Senior Fellow at the Freeman Spogli Institute for International Studies and Davies Family Senior Fellow at the Hoover Institution and Co-director of the Center for International Security and Cooperation
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Amy Zegart

Senior Fellow at the Freeman Spogli Institute for International Studies and Davies Family Senior Fellow at the Hoover Institution and Co-director of the Center for International Security and Cooperation
Professor, by courtesy, of Political Science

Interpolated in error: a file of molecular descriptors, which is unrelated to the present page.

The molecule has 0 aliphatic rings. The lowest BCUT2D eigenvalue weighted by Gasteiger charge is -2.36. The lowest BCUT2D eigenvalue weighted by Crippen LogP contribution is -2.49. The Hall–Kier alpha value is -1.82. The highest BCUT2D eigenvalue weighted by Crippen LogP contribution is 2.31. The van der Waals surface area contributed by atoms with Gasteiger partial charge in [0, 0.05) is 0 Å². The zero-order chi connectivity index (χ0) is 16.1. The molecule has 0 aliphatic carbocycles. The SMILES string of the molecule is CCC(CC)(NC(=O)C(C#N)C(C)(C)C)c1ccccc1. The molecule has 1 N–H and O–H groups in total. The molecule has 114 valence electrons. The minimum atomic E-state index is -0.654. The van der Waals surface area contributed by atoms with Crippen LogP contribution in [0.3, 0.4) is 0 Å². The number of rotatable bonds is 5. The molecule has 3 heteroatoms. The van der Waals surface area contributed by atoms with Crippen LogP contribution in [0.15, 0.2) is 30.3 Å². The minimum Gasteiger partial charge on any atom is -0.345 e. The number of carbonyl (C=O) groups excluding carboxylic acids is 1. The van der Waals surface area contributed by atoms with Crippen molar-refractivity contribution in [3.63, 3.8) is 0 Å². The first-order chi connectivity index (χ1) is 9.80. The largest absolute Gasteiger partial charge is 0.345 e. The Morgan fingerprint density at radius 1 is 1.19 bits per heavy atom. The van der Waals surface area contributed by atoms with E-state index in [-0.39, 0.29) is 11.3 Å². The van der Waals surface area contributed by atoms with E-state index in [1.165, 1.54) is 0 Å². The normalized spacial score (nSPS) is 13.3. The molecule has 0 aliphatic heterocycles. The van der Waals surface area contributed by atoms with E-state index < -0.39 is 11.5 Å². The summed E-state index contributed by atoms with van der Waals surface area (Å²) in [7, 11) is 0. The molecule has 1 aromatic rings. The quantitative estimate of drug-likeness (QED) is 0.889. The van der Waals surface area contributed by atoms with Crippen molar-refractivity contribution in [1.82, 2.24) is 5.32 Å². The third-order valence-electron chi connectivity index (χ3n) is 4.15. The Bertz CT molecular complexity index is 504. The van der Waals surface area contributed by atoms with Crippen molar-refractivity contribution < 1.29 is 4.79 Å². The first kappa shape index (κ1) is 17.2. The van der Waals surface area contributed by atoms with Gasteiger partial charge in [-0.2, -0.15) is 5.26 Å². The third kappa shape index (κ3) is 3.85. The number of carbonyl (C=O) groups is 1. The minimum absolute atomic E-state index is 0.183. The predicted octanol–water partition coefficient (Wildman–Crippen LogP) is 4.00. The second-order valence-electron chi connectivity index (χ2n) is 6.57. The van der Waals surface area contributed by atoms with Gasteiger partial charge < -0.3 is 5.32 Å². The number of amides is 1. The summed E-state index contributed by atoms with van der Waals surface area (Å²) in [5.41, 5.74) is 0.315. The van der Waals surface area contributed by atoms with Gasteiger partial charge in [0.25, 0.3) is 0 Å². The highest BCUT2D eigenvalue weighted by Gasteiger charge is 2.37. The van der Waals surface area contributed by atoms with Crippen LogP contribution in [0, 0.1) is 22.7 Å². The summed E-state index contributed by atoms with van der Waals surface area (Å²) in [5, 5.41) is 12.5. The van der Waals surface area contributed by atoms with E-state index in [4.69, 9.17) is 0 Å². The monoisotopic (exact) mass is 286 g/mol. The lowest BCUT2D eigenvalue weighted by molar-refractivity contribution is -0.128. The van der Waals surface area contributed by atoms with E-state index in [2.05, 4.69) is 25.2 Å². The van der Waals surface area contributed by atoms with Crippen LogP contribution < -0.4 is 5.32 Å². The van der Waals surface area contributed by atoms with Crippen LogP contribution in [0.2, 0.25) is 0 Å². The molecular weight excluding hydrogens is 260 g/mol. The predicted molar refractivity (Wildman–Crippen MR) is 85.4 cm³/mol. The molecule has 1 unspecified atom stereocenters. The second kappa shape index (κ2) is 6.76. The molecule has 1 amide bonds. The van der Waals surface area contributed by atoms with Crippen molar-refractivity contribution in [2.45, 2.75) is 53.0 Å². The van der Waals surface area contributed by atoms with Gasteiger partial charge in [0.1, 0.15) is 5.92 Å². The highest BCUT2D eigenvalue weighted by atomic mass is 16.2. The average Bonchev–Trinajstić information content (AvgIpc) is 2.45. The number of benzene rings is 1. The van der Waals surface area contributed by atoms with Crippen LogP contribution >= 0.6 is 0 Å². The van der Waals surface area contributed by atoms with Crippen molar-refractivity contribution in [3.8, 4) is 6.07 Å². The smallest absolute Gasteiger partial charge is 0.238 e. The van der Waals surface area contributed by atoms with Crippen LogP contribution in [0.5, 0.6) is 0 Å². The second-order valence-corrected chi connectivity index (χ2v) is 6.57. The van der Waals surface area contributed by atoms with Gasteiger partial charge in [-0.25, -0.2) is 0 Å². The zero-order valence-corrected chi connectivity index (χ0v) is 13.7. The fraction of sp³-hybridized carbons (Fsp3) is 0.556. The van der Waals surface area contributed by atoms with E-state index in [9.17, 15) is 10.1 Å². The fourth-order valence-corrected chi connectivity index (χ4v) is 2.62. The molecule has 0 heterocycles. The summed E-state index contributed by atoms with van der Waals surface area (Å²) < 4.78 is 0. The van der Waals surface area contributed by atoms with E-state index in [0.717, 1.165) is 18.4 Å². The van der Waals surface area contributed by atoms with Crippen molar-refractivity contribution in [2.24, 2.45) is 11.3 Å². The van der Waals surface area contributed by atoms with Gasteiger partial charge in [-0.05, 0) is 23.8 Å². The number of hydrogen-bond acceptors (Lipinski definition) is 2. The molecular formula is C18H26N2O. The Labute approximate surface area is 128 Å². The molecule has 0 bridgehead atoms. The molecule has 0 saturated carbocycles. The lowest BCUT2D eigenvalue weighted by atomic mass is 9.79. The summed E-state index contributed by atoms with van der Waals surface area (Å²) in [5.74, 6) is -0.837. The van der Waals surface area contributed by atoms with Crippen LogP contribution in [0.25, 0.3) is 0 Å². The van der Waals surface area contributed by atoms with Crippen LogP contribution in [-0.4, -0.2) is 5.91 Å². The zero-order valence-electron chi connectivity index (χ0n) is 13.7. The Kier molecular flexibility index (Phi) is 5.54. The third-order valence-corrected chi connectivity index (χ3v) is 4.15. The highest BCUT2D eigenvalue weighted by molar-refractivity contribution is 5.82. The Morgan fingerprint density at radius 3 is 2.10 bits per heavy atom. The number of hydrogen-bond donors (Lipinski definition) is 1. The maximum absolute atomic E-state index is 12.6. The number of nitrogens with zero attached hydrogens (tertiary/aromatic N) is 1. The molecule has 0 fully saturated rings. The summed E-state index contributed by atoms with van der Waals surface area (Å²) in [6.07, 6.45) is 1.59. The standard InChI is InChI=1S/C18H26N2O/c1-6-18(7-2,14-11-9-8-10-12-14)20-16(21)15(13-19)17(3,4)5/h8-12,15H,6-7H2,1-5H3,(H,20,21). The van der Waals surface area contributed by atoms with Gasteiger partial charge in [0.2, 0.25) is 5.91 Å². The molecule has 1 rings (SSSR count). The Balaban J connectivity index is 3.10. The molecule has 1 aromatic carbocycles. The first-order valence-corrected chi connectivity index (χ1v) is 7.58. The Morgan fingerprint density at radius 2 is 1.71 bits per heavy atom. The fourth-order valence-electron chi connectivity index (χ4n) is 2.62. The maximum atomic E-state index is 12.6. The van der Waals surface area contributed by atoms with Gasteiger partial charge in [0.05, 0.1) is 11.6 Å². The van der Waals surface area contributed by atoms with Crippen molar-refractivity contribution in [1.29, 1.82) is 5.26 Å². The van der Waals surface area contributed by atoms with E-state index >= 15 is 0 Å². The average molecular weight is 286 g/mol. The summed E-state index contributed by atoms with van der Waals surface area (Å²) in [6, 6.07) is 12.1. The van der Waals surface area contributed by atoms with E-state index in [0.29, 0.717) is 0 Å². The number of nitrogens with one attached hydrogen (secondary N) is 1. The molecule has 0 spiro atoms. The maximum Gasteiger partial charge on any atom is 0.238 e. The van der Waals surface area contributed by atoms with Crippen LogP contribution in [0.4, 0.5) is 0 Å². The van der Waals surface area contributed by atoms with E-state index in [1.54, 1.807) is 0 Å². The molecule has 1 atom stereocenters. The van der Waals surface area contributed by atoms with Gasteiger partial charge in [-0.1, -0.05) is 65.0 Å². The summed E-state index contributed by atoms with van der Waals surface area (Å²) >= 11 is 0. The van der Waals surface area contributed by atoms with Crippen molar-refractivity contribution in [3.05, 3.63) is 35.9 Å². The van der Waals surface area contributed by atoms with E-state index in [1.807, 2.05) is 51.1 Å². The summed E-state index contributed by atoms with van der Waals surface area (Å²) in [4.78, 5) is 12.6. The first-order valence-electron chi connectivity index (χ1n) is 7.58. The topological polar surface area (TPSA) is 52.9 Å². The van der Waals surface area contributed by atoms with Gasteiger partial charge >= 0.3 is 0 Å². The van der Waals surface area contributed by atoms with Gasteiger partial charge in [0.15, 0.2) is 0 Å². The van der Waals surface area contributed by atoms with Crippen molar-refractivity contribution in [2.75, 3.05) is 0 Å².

Amy Zegart is co-director of the Center for International Security and Cooperation and Professor of Political Science, by courtesy. She is also the Davies Family Senior Fellow at the Hoover Institution and directs the Cyber Policy Program. She is a contributing editor to The Atlantic. Before coming to Stanford in 2011, Zegart served as professor of public policy at UCLA’s Luskin School of Public Affairs. Her research examines U.S. intelligence challenges, cyber security, grand strategy, and American foreign policy. She has authored several books, including Flawed by Design: The Evolution of the CIA, JCS, and NSC, which won the highest national dissertation award in political science, and Spying Blind: The CIA, the FBI, and the Origins of 9/11, which won the National Academy of Public Administration’s Brownlow Book Award. Her most recent book is Eyes on Spies: Congress and the United States Intelligence Community.